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          Most cited references 49

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          Pathogenesis and clinical features of psoriasis.

          Psoriasis, a papulosquamous skin disease, was originally thought of as a disorder primarily of epidermal keratinocytes, but is now recognised as one of the commonest immune-mediated disorders. Tumour necrosis factor alpha, dendritic cells, and T-cells all contribute substantially to its pathogenesis. In early-onset psoriasis (beginning before age 40 years), carriage of HLA-Cw6 and environmental triggers, such as beta-haemolytic streptococcal infections, are major determinants of disease expression. Moreover, at least nine chromosomal psoriasis susceptibility loci have been identified. Several clinical phenotypes of psoriasis are recognised, with chronic plaque (psoriasis vulgaris) accounting for 90% of cases. Comorbidities of psoriasis are attracting interest, and include impairment of quality of life and associated depressive illness, cardiovascular disease, and a seronegative arthritis known as psoriatic arthritis. A more complete understanding of underlying pathomechanisms is leading to new treatments, which will be discussed in the second part of this Series.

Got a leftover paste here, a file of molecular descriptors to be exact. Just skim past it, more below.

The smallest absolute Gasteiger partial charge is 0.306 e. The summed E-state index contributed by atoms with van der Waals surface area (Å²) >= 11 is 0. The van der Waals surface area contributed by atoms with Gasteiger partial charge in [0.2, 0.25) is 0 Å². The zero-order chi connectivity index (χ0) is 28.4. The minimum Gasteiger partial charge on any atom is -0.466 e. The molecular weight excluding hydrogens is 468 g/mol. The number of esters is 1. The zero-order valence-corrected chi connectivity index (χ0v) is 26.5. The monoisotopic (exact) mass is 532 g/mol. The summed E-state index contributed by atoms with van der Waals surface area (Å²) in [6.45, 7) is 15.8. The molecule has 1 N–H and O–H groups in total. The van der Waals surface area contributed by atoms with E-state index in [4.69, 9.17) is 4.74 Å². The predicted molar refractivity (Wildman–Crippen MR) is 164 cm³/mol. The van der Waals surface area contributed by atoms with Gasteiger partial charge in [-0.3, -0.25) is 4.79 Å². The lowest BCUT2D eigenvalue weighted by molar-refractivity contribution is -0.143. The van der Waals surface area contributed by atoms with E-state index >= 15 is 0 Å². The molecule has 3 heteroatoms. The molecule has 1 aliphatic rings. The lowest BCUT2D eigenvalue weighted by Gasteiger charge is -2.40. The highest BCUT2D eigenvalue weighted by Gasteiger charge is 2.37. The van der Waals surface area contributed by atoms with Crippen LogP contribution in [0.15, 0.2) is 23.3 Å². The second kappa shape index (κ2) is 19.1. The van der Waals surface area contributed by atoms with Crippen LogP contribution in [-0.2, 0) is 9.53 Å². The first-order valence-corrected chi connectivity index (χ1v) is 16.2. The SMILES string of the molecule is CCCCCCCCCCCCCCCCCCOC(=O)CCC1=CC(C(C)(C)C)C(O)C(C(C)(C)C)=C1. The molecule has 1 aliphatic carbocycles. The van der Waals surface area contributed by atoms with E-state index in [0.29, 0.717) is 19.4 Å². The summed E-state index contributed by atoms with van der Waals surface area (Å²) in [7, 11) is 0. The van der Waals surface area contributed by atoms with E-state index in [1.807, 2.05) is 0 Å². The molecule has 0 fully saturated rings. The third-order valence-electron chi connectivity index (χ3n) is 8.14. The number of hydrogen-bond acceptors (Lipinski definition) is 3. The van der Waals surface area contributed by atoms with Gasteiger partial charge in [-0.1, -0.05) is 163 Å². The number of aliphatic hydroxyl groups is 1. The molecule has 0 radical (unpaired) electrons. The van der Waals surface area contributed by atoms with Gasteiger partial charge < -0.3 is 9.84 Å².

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            Prevalence of cardiovascular risk factors in patients with psoriasis.